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  25. Ontology and the Laws of Nature.John W. Carroll - 1987 - Australasian Journal of Philosophy 65 (3):261 – 276.
    An argument for realism (i.E., The ontological thesis that there exist universals) has emerged in the writings of david armstrong, Fred dretske, And michael tooley. These authors have persuasively argued against traditional reductive accounts of laws and nature. The failure of traditional reductive accounts leads all three authors to opt for a non-Traditional reductive account of laws which requires the existence of universals. In other words, These authors have opted for accounts of laws which (together with the fact that there (...)
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  26.  19
    Locke's Unpublished Marginal Replies to John Sergeant.John W. Yolton - 1951 - Journal of the History of Ideas 12 (4):528-559.
  27. Locke and the Way of Ideas.John W. Yolton - 1956 - St. Augustine's Press.
     
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  28.  6
    Formation of Grain Boundaries During Diffusion Between Single Crystal Films of Gold and Palladium.J. W. Matthews & J. L. Crawford - 1965 - Philosophical Magazine 11 (113):977-991.
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  29.  31
    On Being Present to the Mind.John W. Yolton - 1975 - Dialogue 14 (3):373--88.
  30.  48
    Locke and French Materialism.John W. Yolton - 1991 - Oxford University Press.
    This book tells for the first time the long and complex story of the involvement of Locke's suggestion that God could add to matter the power of thought in his Essay Concerning Human Understanding in the growth of French materialism. There is a discussion of the 'affaire de Prades', in which Locke's name was linked with a censored thesis at the Faculty of Theology in Paris. The similarities and differences between English "thinking matter" and the French "matiere pensante" of the (...)
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  31. Perception & Reality: A History From Descartes to Kant.John W. Yolton - 1996 - Cornell University Press.
  32.  82
    Ideas and Knowledge in Seventeenth-Century Philosophy.John W. Yolton - 1975 - Journal of the History of Philosophy 13 (2):145-165.
  33. Locke on the Law of Nature.John W. Yolton - 1958 - Philosophical Review 67 (4):477-498.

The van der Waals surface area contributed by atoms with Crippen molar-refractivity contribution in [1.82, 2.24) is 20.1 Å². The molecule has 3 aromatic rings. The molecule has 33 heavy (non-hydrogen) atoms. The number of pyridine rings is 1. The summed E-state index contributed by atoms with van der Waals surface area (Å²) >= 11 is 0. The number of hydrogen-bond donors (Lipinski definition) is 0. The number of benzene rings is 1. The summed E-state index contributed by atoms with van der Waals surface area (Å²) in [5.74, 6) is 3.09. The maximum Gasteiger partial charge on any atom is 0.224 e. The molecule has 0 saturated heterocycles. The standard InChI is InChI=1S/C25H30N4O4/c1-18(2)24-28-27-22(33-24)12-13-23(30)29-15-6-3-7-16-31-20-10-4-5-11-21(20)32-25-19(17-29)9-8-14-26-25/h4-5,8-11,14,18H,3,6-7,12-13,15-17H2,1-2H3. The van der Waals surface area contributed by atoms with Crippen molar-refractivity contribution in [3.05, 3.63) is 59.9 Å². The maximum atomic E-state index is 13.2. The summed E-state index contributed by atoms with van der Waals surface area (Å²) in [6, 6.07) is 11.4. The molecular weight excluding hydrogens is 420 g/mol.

34.  26
    Locke and the Compass of Human Understanding: A Selective Commentary on the 'Essay'.John W. Yolton - 1970 - Cambridge University Press.
    The Essay Concerning Human Understanding is John Locke's most important work, and through this selective commentary, first published in 1970, Professor Yolton concentrates our attention on the more interesting and controversial of the doctrines in it. His method of interpretation is to ask very specific questions of the text in order to test the propriety of the philosophical labels traditionally applied to Locke, an approach which he believes yields surprising results. He looks afresh at the various discussions of essence, (...)
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  35.  34
    Realism and Appearances: An Essay in Ontology.John W. Yolton - 2000 - Cambridge University Press.
    This book addresses one of the fundamental topics in philosophy: the relation between appearance and reality. John Yolton draws on a rich combination of historical and contemporary material, ranging from the early modern period to present-day debates, to examine this central philosophical preoccupation, which he presents in terms of distinctions between phenomena and causes, causes and meaning, and persons and man. He explores in detail how Locke, Berkeley and Hume talk of appearances and their relation to reality, and offers (...)
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  36.  5
    Leisure the Basis of Culture.John W. Yolton - 1953 - Philosophical Review 62 (1):151.
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  37.  11
    The Two Dams and That Damned Paresis.John W. Carroll - 1999 - British Journal for the Philosophy of Science 50 (1):65-81.